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From Ze to Hir: Another Set of Pronouns

From Ze to Hir: Another Set of Pronouns
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It’s hard to understand non-binary pronouns when you don’t understand non-binary gender—which is often the reason for using non-binary pronouns. The best way I can explain it is to walk you through my own process.

  An Evolving Lexicon

English professors, grammar nuts, and gender rebels often come up with their own alternative pronoun sets. Ze/hir is one of the most prominent and has been in use since the ’70s. In some regions people use ze/zim/zir as an alternative variation.

In addition to using other pronoun sets, you can use ‘they’ as a singular pronoun, avoid pronouns, alternate pronouns. These are all things to do at people’s request. It would be considered very rude to avoid pronouns for someone who didn’t want that, especially if it was an attempt to not have to use their preferred pronoun.


Male
He
Him
His
Example: I watched him as he did his homework

Female
She
Her
Her(s)
Ex: I watched her as she did her homework

Ze/Hir
Ze
Hir
Hir(s)
Ex: I watched hir as ze did hir homework

They
They
They
Their
Ex: I watched them as they did their homework

Pronoun Avoidance by rearranging sentences
Ex: We hung out for a while and I can tell you the homework certainly did get done. I watched.

  Unknown Territory

When confronted with a new pronoun set, it’s not unusual for people to be resistant or claim that it’s not possible to change an ingrained subset of language such as pronouns. This ignores the fact that most English speakers already use a gender-neutral pronoun—the singular “they.”

People are happy to use the singular they for a generic unknown person of unspecified gender. It is when they are speaking about an individual they know that people suddenly have trouble with “they” and insist on referring to a person as “he” or “she,” even when that person is neither male nor female. Knowing the person’s gender matters not because they are unfamiliar with “they” or other gender-neutral pronouns, but because they are uncomfortable interacting with someone they can’t assign a binary gender to.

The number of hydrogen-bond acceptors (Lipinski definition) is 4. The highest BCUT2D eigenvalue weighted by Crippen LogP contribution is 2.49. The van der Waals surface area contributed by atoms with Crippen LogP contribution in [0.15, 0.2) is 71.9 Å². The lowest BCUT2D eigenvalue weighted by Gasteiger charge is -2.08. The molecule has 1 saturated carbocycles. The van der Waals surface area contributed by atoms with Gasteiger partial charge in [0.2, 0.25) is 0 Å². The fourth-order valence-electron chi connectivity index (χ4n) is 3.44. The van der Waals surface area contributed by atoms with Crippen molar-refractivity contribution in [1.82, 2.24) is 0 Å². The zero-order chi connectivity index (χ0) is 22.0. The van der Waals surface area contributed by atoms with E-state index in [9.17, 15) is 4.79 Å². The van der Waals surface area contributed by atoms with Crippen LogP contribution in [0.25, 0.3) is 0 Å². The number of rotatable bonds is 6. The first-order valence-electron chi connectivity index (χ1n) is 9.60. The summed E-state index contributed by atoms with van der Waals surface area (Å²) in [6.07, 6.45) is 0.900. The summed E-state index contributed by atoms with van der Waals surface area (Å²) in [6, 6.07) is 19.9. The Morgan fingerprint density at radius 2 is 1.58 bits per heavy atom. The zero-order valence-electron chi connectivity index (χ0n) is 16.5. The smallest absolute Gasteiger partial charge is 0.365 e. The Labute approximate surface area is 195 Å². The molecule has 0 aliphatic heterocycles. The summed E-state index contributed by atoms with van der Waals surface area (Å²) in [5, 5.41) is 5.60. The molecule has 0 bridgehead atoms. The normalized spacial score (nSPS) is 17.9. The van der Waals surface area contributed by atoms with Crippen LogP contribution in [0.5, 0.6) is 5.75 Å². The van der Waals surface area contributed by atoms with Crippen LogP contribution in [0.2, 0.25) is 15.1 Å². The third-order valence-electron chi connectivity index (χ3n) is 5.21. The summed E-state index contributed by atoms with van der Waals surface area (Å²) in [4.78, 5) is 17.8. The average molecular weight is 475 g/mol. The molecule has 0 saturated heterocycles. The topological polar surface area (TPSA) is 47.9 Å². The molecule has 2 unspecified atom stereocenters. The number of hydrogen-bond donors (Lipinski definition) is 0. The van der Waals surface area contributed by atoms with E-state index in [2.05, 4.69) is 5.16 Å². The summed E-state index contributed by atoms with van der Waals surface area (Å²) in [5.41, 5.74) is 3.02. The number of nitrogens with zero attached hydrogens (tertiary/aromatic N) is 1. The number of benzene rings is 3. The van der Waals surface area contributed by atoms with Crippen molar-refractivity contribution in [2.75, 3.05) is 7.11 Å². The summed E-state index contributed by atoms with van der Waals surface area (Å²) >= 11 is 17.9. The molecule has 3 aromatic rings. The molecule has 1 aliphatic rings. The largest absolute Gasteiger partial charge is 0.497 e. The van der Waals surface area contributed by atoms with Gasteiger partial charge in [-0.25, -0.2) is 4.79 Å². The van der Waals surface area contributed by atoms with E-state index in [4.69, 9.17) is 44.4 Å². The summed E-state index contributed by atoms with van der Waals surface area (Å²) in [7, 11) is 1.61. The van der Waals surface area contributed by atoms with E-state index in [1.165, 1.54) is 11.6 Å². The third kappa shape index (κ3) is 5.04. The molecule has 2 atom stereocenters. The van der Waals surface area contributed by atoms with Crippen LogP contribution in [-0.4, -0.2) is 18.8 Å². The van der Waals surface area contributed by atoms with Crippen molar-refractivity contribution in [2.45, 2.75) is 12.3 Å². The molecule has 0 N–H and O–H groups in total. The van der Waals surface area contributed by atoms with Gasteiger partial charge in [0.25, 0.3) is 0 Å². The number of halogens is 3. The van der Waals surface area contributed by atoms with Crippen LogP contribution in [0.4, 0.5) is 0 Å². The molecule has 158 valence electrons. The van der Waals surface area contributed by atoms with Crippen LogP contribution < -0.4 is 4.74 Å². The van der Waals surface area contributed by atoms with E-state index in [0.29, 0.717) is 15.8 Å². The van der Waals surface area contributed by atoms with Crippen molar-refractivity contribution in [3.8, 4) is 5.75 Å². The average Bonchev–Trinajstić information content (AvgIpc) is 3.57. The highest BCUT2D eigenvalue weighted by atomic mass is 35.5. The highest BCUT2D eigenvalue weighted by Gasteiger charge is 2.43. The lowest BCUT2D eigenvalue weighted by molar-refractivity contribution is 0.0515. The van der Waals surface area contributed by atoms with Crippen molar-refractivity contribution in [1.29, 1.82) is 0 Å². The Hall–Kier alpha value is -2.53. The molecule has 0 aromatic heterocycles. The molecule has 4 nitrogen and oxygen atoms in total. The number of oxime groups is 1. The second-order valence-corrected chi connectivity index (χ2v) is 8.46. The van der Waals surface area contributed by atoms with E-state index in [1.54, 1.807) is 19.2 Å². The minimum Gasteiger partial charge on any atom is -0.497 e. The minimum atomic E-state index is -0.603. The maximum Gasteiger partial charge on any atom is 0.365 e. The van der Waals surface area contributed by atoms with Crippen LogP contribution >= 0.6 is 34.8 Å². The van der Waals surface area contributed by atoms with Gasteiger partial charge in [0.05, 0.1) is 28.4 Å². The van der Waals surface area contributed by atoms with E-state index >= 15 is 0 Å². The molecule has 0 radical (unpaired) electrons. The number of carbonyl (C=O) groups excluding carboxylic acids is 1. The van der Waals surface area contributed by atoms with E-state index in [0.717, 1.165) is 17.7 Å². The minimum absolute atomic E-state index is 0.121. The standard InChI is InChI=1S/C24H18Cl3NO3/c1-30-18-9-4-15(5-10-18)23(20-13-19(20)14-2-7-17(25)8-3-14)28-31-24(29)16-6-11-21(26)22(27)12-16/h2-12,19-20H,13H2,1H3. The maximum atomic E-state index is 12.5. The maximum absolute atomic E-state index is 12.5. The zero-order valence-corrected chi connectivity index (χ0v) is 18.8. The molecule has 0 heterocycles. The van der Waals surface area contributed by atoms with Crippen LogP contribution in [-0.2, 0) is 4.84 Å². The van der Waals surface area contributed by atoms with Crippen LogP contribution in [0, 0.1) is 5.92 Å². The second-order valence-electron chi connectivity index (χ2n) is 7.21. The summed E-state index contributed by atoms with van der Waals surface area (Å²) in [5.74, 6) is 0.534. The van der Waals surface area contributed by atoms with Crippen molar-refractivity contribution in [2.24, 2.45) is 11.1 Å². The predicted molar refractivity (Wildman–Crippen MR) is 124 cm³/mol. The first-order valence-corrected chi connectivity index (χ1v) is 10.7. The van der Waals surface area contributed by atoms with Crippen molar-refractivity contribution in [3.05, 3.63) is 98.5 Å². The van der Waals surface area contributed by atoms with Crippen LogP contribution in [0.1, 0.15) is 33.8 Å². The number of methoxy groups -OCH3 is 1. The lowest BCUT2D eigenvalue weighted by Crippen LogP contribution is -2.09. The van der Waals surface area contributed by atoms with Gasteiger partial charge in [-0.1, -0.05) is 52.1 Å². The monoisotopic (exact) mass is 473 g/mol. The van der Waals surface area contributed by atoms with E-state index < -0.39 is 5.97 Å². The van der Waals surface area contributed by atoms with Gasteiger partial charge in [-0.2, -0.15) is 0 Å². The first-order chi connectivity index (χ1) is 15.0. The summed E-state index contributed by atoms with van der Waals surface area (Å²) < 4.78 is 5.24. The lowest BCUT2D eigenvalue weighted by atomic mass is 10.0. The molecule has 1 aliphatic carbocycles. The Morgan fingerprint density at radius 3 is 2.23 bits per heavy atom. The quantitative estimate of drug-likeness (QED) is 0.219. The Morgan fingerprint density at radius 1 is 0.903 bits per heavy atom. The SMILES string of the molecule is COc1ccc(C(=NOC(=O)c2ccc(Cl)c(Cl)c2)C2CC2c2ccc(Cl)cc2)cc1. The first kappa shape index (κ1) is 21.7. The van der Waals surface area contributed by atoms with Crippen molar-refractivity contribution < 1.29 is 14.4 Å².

Using pronouns of any type is typically an unconscious behavior. Without over-thinking things, it’s not too difficult to incorporate ze and hir, they, or other pronoun sets into the personal lexicon. The newness of the words can be an added complication, but that excuse only goes so far when people are constantly learning a plethora of new slang, Internet lingo, and technical terms.

Of course mistakes will be made, but the way one handles a mistake can make a world of difference. I’ve had people sit down beside me and explain that they truly want to respect my pronouns, but they’ll have to go through a learning curve, and then proceed to use the wrong pronouns unflinchingly until we go our separate ways months later. Alternatively, I’ve had other folks push themselves even when it sounded awkward and after making an honest effort still slipped up a few times. If you can demonstrably show that you are trying to use alternative pronouns, then no one has to wonder if your honest mistakes are actually veiled insults.

If you do catch yourself mispronouning someone, the best thing to do is to correct yourself and move on. Don’t spend the next 10 minutes apologizing and looking for forgiveness. Don’t explain how you’re working on it. And most certainly don’t declare that it’s unreasonable to expect someone to use an alternative pronoun set or take offense being corrected.

Being called by the wrong pronoun is sort of like having your toes stepped on. It’s not just a faux pas, it’s hurtful. Sure, it might be an accident, they might be sorry, you might forgive them, but it still hurts. And if it happens repeatedly then you might not want to be around them. No matter how sorry a person is, sometimes it’s safer to just stay away from the klutz who keeps stomping on your feet.